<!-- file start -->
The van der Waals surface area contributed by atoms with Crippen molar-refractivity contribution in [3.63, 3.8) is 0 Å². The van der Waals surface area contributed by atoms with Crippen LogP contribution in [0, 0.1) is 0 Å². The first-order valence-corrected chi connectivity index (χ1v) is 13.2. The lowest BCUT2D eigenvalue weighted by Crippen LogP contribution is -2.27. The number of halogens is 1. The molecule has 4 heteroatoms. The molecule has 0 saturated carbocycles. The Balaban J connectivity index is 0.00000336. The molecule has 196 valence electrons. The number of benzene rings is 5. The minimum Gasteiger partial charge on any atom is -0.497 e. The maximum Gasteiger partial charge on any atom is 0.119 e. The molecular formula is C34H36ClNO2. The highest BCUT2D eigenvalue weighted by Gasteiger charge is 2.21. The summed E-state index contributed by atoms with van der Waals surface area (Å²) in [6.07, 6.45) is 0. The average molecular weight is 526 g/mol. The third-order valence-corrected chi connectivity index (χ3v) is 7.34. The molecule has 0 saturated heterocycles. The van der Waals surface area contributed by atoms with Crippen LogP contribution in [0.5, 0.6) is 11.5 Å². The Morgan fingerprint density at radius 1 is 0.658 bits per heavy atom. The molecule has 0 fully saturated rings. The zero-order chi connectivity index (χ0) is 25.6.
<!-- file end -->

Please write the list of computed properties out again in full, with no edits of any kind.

The van der Waals surface area contributed by atoms with Crippen molar-refractivity contribution in [3.63, 3.8) is 0 Å². The van der Waals surface area contributed by atoms with Crippen LogP contribution in [0, 0.1) is 0 Å². The first-order valence-corrected chi connectivity index (χ1v) is 13.2. The lowest BCUT2D eigenvalue weighted by Crippen LogP contribution is -2.27. The number of halogens is 1. The molecule has 4 heteroatoms. The molecule has 0 saturated carbocycles. The Balaban J connectivity index is 0.00000336. The molecule has 196 valence electrons. The number of benzene rings is 5. The minimum Gasteiger partial charge on any atom is -0.497 e. The maximum Gasteiger partial charge on any atom is 0.119 e. The molecular formula is C34H36ClNO2. The highest BCUT2D eigenvalue weighted by Gasteiger charge is 2.21. The summed E-state index contributed by atoms with van der Waals surface area (Å²) in [6.07, 6.45) is 0. The average molecular weight is 526 g/mol. The third-order valence-corrected chi connectivity index (χ3v) is 7.34. The molecule has 0 saturated heterocycles. The van der Waals surface area contributed by atoms with Crippen LogP contribution in [0.5, 0.6) is 11.5 Å². The Morgan fingerprint density at radius 1 is 0.658 bits per heavy atom. The molecule has 0 fully saturated rings. The zero-order chi connectivity index (χ0) is 25.6.